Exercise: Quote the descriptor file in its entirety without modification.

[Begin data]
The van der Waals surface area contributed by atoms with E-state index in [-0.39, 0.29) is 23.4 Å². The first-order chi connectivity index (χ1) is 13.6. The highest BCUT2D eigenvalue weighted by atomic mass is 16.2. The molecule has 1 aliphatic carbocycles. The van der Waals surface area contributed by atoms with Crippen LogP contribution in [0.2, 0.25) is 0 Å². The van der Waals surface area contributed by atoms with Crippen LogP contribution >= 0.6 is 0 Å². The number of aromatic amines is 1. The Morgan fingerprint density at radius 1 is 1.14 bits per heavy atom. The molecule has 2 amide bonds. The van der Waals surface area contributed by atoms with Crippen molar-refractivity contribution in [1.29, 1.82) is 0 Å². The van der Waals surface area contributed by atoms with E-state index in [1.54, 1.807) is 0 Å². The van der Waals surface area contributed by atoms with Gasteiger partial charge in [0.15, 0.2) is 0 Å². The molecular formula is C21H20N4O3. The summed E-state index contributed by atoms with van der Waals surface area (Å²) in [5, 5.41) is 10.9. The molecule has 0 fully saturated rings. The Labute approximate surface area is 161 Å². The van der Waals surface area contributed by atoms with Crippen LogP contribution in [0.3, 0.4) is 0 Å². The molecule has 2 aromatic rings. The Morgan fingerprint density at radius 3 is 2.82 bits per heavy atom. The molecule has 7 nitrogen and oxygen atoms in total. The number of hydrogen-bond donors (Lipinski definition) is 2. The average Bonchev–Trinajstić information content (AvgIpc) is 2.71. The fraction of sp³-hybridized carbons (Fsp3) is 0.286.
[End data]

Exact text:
The van der Waals surface area contributed by atoms with E-state index in [-0.39, 0.29) is 23.4 Å². The first-order chi connectivity index (χ1) is 13.6. The highest BCUT2D eigenvalue weighted by atomic mass is 16.2. The molecule has 1 aliphatic carbocycles. The van der Waals surface area contributed by atoms with Crippen LogP contribution in [0.2, 0.25) is 0 Å². The van der Waals surface area contributed by atoms with Crippen LogP contribution >= 0.6 is 0 Å². The number of aromatic amines is 1. The Morgan fingerprint density at radius 1 is 1.14 bits per heavy atom. The molecule has 2 amide bonds. The van der Waals surface area contributed by atoms with Crippen molar-refractivity contribution in [1.29, 1.82) is 0 Å². The van der Waals surface area contributed by atoms with E-state index in [1.54, 1.807) is 0 Å². The van der Waals surface area contributed by atoms with Gasteiger partial charge in [0.15, 0.2) is 0 Å². The molecular formula is C21H20N4O3. The summed E-state index contributed by atoms with van der Waals surface area (Å²) in [5, 5.41) is 10.9. The molecule has 0 fully saturated rings. The Labute approximate surface area is 161 Å². The van der Waals surface area contributed by atoms with Crippen LogP contribution in [0.3, 0.4) is 0 Å². The molecule has 2 aromatic rings. The Morgan fingerprint density at radius 3 is 2.82 bits per heavy atom. The molecule has 7 nitrogen and oxygen atoms in total. The number of hydrogen-bond donors (Lipinski definition) is 2. The average Bonchev–Trinajstić information content (AvgIpc) is 2.71. The fraction of sp³-hybridized carbons (Fsp3) is 0.286.